• Melanie

Katty's story: all you need to know about vaginal cancer

One week before her wedding, Katty was diagnosed with vaginal cancer at 35 - only 3 years post surgery for thyroid cancer. Today, the blond bombshell shares her story and show us how to recognise the signs of vaginal cancer and cope with a cancer diagnosis.

Katty, when were you diagnosed with vaginal cancer?

I was originally diagnosed with VAIN III, but after the surgery and biopsy, carcinoma in situ. I was 35 and given this diagnosis one week before I got married. Basically our honeymoon was surgery.

How was vaginal cancer diagnosed - did you have symptoms?

I didn’t. I went into my Obgyn well woman check up, for a routine exam, and my doctor noticed a “strange looking” spot on my vaginal canal, so we took a biopsy along with my Pap smear. I didn't hear anything for 6 weeks until something prompted me to log onto my medical account.

How did you react to the diagnosis?

I didn’t react super amazing when I found out I had cancer, because I was only 3 years post surgery for thyroid cancer. 

I had to google the findings because I didn’t know what they meant. I started freaking out. I called my doctor's office but didn't hear back until Monday and got a referral to a gynecological oncologist. I cried for 2 minutes, pulled myself together, called my fiancé at the time, and went back to work.

What is the hardest thing about cancer?

Everyone tells you to BE BRAVE. BE STRONG. no one ever says hey, it’s okay to be mad or cry or be really upset.

On top of being told I was going to have surgery, I was 1 week out from getting married. Talk about stress upon stress. My now husband was good for me, he kept me motivated. He really pushed forward and made sure I felt okay.

What words of wisdom do you have for all women?

  1. Please please please listen to your body. If something doesn’t feel right, or seem right, write it down, and then call your doctor for an appointment. Take your notes with you. A doctor isn’t a mind reader.

  2. Do not skip your annual well woman visit. I know it seems like a hassle sometimes, but it could save your life.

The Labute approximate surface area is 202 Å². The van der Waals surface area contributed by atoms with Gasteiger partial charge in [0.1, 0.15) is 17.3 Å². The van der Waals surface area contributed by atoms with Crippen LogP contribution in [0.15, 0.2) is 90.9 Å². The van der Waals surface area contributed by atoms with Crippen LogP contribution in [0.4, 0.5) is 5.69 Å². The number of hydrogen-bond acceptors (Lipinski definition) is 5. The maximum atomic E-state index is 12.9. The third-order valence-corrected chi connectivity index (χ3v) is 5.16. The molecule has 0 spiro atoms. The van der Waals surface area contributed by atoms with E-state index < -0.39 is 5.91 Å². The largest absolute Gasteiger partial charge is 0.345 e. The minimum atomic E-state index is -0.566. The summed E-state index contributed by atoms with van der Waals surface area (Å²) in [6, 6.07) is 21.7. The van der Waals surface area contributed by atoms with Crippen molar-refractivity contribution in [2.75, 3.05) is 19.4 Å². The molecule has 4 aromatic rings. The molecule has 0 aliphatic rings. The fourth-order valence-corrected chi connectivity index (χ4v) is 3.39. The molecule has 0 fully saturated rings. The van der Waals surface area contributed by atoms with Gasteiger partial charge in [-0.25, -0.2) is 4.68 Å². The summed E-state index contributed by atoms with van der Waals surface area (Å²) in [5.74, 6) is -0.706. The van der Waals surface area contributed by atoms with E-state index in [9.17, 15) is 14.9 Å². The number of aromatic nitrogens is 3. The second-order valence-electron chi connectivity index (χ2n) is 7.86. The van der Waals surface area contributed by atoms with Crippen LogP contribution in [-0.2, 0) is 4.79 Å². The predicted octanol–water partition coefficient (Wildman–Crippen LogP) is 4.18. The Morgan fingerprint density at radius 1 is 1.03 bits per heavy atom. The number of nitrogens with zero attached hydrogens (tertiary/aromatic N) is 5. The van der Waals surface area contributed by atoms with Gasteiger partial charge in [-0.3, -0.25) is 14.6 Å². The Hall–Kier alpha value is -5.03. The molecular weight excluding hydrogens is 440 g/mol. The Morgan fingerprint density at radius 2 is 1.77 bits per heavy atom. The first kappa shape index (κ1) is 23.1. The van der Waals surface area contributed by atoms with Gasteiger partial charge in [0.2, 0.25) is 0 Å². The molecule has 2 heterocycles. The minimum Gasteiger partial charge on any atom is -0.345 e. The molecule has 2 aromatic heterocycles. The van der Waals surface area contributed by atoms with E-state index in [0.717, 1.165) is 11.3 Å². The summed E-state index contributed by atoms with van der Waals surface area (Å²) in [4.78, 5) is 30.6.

3. Ask for an HPV test along with your Pap smear. This is not something that automatically happens. If you are not 30 or older, they will not add this onto your Pap test automatically.

What if I've been diagnosed with vaginal cancer?

People who love you want to see you fight and stay positive, but I’m here to say that it is honestly okay to have some time where you don’t feel positive. Where maybe you just want to scream and cry and feel sad for a minute.

  1. Do some research on your diagnosis. The best way to fight something is to be armed with knowledge.

  2. Find someone who has been through what you are about to go through. No one knows what cancer is like, unless they have fought it themselves.

  3. Find someone (outside of your family & immediate friend group) who you can vent to. I promise you, the people closest to you will be your biggest supporters, but also make you want to pull your hair out if it hasn’t fallen out already.

  4. Don’t live in the sadness, feel it, and then go back into warrior mode. Those feelings are totally fine and normal, but you will find that those closest to you don’t want you to feel that way. So feel those feelings, and then move on.

  5. Be ready to embrace the new you. You are also going to be just an entirely new person yourself. Your body changes and your mind changes. There is also the emotional side of cancer. Sometimes partners can’t deal with what cancer has done to you, and your relationship doesn’t survive.

Cancer really really sucks. Even in remission, your life is never going to return to normal. Usually you have lost a part of your body from surgery and depending on what you have lost, it is probably going to affect you for the rest of your life.

Know the warning signs of vaginal cancer

Common signs and symptoms to watch for are:

Girls Rocking Cancer - 5 warning signs of vaginal cancer
The 5 warning signs of vaginal cancer
  1. Pain during sex

  2. Pelvic or back pain

  3. Pain urinating

  4. Vaginal discharge

  5. Swollen legs

Having those symptoms doesn’t always mean you have vaginal cancer and you may have cancer and not experienced any symptoms. So, make sure to attend your annual well woman visit!

Thank you Katty for sharing your story and insights. We look forward to seeing you all in the Girls Rocking Cancer Community on Facebook or Instagram. You can also reach out to Katty on Instagram @kattydelux


Katty and Mel

#girlsrockingcancer #knowyourbody #howtopreventcancer #cancerawareness #cancerpatientstory #vaginalcancer

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